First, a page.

“They get you clothes, they feed you, and they make sure that you’re warm and safe… I thank God every day that they do have people here that really care and that try to reach out to you and make you feel welcome.” -K, 22 years old
By 2013, the simple mission had become a full-scale intention to create a program that would simplify the process of connecting youth in crisis to emergency support services at every level of care.
In March of 2014, Ms. Reynolds attended an impromptu meeting with a “land man” downtown to discuss the possibility of attaining land for a future youth crisis center. By the end of what was scheduled to be a 20 minute meeting, four hours had flown by. The next week the wonderfully kind and humble man from the meeting reached out to Ms. Reynolds and offered her a one-year/one dollar lease to one of his vacant (and not tiny) business suites to “see what she could do.”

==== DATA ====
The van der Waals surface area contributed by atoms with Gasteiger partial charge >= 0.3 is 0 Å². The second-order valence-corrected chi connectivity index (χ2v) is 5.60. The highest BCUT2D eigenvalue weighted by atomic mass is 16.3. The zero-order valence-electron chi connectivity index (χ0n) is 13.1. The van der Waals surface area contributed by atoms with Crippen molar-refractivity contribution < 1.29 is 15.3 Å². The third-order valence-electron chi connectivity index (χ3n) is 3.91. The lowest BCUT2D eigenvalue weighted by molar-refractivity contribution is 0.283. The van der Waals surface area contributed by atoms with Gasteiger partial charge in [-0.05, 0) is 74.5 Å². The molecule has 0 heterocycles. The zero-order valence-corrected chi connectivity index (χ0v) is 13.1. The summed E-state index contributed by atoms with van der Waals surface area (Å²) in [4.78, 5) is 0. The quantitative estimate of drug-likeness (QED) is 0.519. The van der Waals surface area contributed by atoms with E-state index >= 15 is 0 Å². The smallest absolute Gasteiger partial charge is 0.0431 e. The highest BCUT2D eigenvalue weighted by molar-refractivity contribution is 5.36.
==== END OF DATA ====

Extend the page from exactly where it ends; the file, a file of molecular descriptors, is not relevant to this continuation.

On June 5th 2014, after a social media call for help and an unbelievable outpouring of clothing, food and monetary donations from generous men and women all over the city, the Sisu Youth Day Center officially opened its doors. Ms. Reynolds opened the center for walk-in service one day a week, personally connecting 15 to 22 year olds to the resources she had collected for her list over the last several years. On the days the center was closed, in any spare time she could find, Ms. Reynolds would follow up with the youth and make a plan for the next week’s walk-in day. A snack kitchen, library space, clothing closet and media room were all available on site. Case managers from local social service agencies would stop by to assist interested youth with enrolling in their programs. Volunteer counselors, hair stylists, yoga instructors, artists and tutors became regular helpers at the center and a long list of amazing volunteers, that felt more like family, began to take shape.